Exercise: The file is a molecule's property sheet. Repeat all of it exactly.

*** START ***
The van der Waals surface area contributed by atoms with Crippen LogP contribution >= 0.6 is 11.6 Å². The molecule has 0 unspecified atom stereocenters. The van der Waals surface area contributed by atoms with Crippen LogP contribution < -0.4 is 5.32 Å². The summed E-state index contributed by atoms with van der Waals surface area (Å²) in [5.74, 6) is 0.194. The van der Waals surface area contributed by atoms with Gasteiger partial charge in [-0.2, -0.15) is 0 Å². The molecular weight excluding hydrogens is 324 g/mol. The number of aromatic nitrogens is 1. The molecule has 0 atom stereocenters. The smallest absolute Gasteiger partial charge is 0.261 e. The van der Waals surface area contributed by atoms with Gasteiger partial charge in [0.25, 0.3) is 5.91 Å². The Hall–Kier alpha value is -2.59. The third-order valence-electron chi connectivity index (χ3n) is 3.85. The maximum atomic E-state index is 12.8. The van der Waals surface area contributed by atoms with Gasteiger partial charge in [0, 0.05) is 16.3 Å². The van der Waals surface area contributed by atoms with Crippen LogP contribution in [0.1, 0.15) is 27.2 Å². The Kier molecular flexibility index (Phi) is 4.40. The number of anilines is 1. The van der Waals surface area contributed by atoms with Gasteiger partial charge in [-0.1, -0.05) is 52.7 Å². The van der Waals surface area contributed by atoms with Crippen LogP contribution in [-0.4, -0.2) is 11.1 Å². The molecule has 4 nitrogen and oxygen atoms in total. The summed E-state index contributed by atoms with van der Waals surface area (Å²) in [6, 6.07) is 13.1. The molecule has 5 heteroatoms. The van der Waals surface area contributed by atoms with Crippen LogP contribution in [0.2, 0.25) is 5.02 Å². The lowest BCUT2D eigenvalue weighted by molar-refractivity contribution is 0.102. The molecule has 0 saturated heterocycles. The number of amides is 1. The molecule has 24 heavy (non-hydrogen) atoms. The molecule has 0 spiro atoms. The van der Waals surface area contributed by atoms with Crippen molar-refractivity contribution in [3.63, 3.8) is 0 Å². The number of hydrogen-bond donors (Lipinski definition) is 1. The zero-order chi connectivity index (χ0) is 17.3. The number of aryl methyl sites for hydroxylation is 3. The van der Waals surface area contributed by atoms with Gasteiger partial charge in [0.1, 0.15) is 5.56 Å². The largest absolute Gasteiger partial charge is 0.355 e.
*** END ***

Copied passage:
The van der Waals surface area contributed by atoms with Crippen LogP contribution >= 0.6 is 11.6 Å². The molecule has 0 unspecified atom stereocenters. The van der Waals surface area contributed by atoms with Crippen LogP contribution < -0.4 is 5.32 Å². The summed E-state index contributed by atoms with van der Waals surface area (Å²) in [5.74, 6) is 0.194. The van der Waals surface area contributed by atoms with Gasteiger partial charge in [-0.2, -0.15) is 0 Å². The molecular weight excluding hydrogens is 324 g/mol. The number of aromatic nitrogens is 1. The molecule has 0 atom stereocenters. The smallest absolute Gasteiger partial charge is 0.261 e. The van der Waals surface area contributed by atoms with Gasteiger partial charge in [0.25, 0.3) is 5.91 Å². The Hall–Kier alpha value is -2.59. The third-order valence-electron chi connectivity index (χ3n) is 3.85. The maximum atomic E-state index is 12.8. The van der Waals surface area contributed by atoms with Gasteiger partial charge in [0, 0.05) is 16.3 Å². The van der Waals surface area contributed by atoms with Crippen LogP contribution in [0.1, 0.15) is 27.2 Å². The Kier molecular flexibility index (Phi) is 4.40. The number of anilines is 1. The van der Waals surface area contributed by atoms with Gasteiger partial charge in [-0.1, -0.05) is 52.7 Å². The van der Waals surface area contributed by atoms with Crippen LogP contribution in [-0.4, -0.2) is 11.1 Å². The molecule has 4 nitrogen and oxygen atoms in total. The summed E-state index contributed by atoms with van der Waals surface area (Å²) in [6, 6.07) is 13.1. The molecule has 5 heteroatoms. The van der Waals surface area contributed by atoms with Crippen LogP contribution in [0.2, 0.25) is 5.02 Å². The lowest BCUT2D eigenvalue weighted by molar-refractivity contribution is 0.102. The molecule has 0 saturated heterocycles. The number of amides is 1. The molecule has 24 heavy (non-hydrogen) atoms. The molecule has 0 spiro atoms. The van der Waals surface area contributed by atoms with Crippen molar-refractivity contribution in [3.63, 3.8) is 0 Å². The number of hydrogen-bond donors (Lipinski definition) is 1. The zero-order chi connectivity index (χ0) is 17.3. The number of aryl methyl sites for hydroxylation is 3. The van der Waals surface area contributed by atoms with Gasteiger partial charge in [0.1, 0.15) is 5.56 Å². The largest absolute Gasteiger partial charge is 0.355 e.